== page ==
3 V’s of Confident Communication

Communication is more than talking. It’s a two-way process of sending and receiving messages: verbally and nonverbally. Communication is vital to personal success. Now matter how much you know about communicating,

Communication

Communication (Photo credit: P Shanks)

there always seems more to be learned.

At its most basic, your message has three main components: visual, vocal and verbal. To improve your communication style, choose one skill to practise daily and after a while it will become natural.

Visual

1. Eye contact – increasing eye contact makes listeners feel you are interested in them and genuine about the subject you are comminicating.

Practice

    : In your next 5 conversations, notice where you look and how long (should be 5-15 seconds) or ask someone to evaluate or video tape you.

2. Facial expressions, gestures and body movements – make up over half of the message you are communicating.

Practise

    : Notice in your next conversation how much impact different body movements have on the person you are communcating with. Example: Try standing with your arms crossed, leaning back against a wall with a frown on your face. Does this get any different response than standing with your arms bent and your body leaning slightly forward smiling or nodding as the person is talking?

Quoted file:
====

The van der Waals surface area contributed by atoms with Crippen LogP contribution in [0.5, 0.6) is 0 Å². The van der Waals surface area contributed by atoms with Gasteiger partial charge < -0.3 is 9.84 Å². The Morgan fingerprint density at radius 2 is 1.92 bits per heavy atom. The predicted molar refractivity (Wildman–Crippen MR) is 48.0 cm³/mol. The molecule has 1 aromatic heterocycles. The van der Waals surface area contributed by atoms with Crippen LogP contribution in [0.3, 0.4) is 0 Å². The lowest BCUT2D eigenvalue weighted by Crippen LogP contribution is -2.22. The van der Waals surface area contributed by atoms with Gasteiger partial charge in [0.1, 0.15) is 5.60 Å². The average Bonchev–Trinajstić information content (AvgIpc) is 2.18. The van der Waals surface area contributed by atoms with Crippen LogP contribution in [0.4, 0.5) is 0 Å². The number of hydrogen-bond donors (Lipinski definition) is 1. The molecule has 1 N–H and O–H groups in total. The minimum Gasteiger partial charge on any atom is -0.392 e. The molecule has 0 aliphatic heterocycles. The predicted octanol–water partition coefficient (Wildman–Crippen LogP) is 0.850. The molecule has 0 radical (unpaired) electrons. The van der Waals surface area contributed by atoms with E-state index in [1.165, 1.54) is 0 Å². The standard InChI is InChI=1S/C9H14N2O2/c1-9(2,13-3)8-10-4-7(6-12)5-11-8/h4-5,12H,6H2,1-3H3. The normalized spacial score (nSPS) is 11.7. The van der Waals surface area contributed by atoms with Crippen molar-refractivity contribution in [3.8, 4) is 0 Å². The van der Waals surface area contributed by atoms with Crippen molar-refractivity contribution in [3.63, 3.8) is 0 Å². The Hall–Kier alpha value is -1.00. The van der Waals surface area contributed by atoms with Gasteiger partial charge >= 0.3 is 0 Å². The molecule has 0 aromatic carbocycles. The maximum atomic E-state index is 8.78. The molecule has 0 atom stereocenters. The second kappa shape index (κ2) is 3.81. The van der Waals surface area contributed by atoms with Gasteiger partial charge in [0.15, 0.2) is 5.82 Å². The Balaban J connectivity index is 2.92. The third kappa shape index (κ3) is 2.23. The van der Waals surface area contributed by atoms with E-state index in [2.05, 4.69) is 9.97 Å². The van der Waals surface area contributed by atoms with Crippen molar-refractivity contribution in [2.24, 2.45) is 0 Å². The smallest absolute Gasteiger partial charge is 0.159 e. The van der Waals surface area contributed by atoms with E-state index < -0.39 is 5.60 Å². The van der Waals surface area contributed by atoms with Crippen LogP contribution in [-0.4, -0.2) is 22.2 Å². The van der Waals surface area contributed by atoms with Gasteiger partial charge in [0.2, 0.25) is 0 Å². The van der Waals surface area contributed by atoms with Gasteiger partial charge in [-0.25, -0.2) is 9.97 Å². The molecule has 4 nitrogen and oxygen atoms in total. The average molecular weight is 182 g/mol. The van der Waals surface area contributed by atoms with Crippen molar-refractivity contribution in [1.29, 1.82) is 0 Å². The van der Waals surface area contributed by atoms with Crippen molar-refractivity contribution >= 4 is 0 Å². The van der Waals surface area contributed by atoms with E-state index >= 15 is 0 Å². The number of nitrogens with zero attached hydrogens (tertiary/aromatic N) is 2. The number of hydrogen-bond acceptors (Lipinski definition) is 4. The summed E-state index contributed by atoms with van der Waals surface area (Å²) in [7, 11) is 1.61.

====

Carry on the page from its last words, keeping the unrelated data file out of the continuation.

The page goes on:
3. Active Listening – show genuine interest in the person talking and listen in the way you would expect them to listen to you. Watch for signs that indicate a change in mood or their loss of interest.

Practise

    : Paraphrase what someone has said to you to be sure you understand the meaning. Ask questions to get further details.

Vocal

1. Tone of voice – make it match your message. If you are talking about a sport you are passionate about, a monotone voice would not be appropriate. Add enthusiasm and emphasis to parts of your conversation.

Practise

    : record your voice and evaluate where more emphasis or feeling may be added.

Verbal

1. Word choices – words only carry 7% of the message, but choose them carefully as sometimes they have different meanings. Example: Betty never thought much of it when she told her husband, “I’m at Sandy’s, we’re having hot dogs for dinner,” until her husband showed up at Sandy’s with hot dogs in hand. She realized he had interpreted what she said differently than what she intended. Use words that are specific to the points you are trying to make.

Practise

    : make list of words used that could be interpretted more than 1 way.

2. Use “I” messages – take ownership and send clear messages about how you feel about something. “I” messages are a description of what you say, do and hear. Avoid accusatory remarks like “you never listen” or “you’re so messy”. Instead, express how the situation makes you feel.

Practise

      : Consciously make an effort to start sentences with “I”.
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